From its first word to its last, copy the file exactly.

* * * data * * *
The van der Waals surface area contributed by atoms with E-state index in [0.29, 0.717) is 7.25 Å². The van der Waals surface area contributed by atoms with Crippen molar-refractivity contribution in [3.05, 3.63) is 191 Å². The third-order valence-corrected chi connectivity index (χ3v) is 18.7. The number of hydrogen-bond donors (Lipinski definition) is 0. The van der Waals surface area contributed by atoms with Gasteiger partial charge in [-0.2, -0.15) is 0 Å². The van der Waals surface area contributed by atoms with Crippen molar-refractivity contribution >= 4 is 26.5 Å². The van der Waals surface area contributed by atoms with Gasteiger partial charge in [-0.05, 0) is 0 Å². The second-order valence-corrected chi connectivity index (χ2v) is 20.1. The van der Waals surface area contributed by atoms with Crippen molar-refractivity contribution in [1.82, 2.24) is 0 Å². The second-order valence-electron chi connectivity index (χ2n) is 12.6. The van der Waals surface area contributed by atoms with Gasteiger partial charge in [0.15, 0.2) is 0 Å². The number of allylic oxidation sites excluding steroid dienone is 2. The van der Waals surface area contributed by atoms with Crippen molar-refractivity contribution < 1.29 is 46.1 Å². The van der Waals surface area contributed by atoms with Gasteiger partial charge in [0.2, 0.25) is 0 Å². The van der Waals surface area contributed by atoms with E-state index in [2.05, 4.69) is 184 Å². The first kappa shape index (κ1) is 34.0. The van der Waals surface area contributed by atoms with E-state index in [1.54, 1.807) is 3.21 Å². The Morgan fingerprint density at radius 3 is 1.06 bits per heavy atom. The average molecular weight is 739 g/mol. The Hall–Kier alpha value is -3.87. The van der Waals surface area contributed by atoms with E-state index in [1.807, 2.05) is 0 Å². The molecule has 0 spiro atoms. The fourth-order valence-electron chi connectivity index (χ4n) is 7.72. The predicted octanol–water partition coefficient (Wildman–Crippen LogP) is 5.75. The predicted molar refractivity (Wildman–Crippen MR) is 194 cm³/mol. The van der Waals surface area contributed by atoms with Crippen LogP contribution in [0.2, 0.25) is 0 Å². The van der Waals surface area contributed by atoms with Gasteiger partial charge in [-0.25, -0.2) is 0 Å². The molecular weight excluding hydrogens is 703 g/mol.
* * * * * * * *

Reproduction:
The van der Waals surface area contributed by atoms with E-state index in [0.29, 0.717) is 7.25 Å². The van der Waals surface area contributed by atoms with Crippen molar-refractivity contribution in [3.05, 3.63) is 191 Å². The third-order valence-corrected chi connectivity index (χ3v) is 18.7. The number of hydrogen-bond donors (Lipinski definition) is 0. The van der Waals surface area contributed by atoms with Gasteiger partial charge in [-0.2, -0.15) is 0 Å². The van der Waals surface area contributed by atoms with Crippen molar-refractivity contribution >= 4 is 26.5 Å². The van der Waals surface area contributed by atoms with Gasteiger partial charge in [-0.05, 0) is 0 Å². The second-order valence-corrected chi connectivity index (χ2v) is 20.1. The van der Waals surface area contributed by atoms with Crippen molar-refractivity contribution in [1.82, 2.24) is 0 Å². The second-order valence-electron chi connectivity index (χ2n) is 12.6. The van der Waals surface area contributed by atoms with Gasteiger partial charge in [0.15, 0.2) is 0 Å². The number of allylic oxidation sites excluding steroid dienone is 2. The van der Waals surface area contributed by atoms with Crippen molar-refractivity contribution < 1.29 is 46.1 Å². The van der Waals surface area contributed by atoms with Gasteiger partial charge in [0.2, 0.25) is 0 Å². The van der Waals surface area contributed by atoms with E-state index in [2.05, 4.69) is 184 Å². The first kappa shape index (κ1) is 34.0. The van der Waals surface area contributed by atoms with E-state index in [1.54, 1.807) is 3.21 Å². The Morgan fingerprint density at radius 3 is 1.06 bits per heavy atom. The average molecular weight is 739 g/mol. The Hall–Kier alpha value is -3.87. The van der Waals surface area contributed by atoms with E-state index in [1.807, 2.05) is 0 Å². The molecule has 0 spiro atoms. The fourth-order valence-electron chi connectivity index (χ4n) is 7.72. The predicted octanol–water partition coefficient (Wildman–Crippen LogP) is 5.75. The predicted molar refractivity (Wildman–Crippen MR) is 194 cm³/mol. The van der Waals surface area contributed by atoms with Crippen LogP contribution in [0.2, 0.25) is 0 Å². The van der Waals surface area contributed by atoms with Gasteiger partial charge in [-0.25, -0.2) is 0 Å². The molecular weight excluding hydrogens is 703 g/mol.